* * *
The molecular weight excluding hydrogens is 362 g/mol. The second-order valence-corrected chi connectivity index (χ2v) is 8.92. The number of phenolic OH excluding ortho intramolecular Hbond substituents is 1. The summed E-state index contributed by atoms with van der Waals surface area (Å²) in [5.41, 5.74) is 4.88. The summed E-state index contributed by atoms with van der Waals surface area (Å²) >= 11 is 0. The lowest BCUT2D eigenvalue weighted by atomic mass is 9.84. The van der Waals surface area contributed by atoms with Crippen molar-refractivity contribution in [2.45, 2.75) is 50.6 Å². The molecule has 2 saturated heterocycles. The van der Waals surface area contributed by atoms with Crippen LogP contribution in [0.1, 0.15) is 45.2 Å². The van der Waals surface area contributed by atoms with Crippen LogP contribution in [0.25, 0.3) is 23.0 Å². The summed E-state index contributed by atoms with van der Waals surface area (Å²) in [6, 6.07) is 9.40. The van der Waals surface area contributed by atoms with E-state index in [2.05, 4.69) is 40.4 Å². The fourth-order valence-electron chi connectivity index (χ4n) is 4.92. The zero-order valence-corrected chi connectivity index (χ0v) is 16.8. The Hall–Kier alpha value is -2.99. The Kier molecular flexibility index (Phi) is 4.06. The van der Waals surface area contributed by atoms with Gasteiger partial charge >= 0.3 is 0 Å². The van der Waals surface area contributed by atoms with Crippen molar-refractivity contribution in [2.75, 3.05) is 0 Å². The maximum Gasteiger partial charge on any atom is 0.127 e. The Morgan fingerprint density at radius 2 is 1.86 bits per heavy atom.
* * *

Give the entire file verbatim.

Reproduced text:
The molecular weight excluding hydrogens is 362 g/mol. The second-order valence-corrected chi connectivity index (χ2v) is 8.92. The number of phenolic OH excluding ortho intramolecular Hbond substituents is 1. The summed E-state index contributed by atoms with van der Waals surface area (Å²) in [5.41, 5.74) is 4.88. The summed E-state index contributed by atoms with van der Waals surface area (Å²) >= 11 is 0. The lowest BCUT2D eigenvalue weighted by atomic mass is 9.84. The van der Waals surface area contributed by atoms with Crippen molar-refractivity contribution in [2.45, 2.75) is 50.6 Å². The molecule has 2 saturated heterocycles. The van der Waals surface area contributed by atoms with Crippen LogP contribution in [0.1, 0.15) is 45.2 Å². The van der Waals surface area contributed by atoms with Crippen LogP contribution in [0.25, 0.3) is 23.0 Å². The summed E-state index contributed by atoms with van der Waals surface area (Å²) in [6, 6.07) is 9.40. The van der Waals surface area contributed by atoms with E-state index in [2.05, 4.69) is 40.4 Å². The fourth-order valence-electron chi connectivity index (χ4n) is 4.92. The zero-order valence-corrected chi connectivity index (χ0v) is 16.8. The Hall–Kier alpha value is -2.99. The Kier molecular flexibility index (Phi) is 4.06. The van der Waals surface area contributed by atoms with Gasteiger partial charge >= 0.3 is 0 Å². The van der Waals surface area contributed by atoms with Crippen molar-refractivity contribution in [2.75, 3.05) is 0 Å². The maximum Gasteiger partial charge on any atom is 0.127 e. The Morgan fingerprint density at radius 2 is 1.86 bits per heavy atom.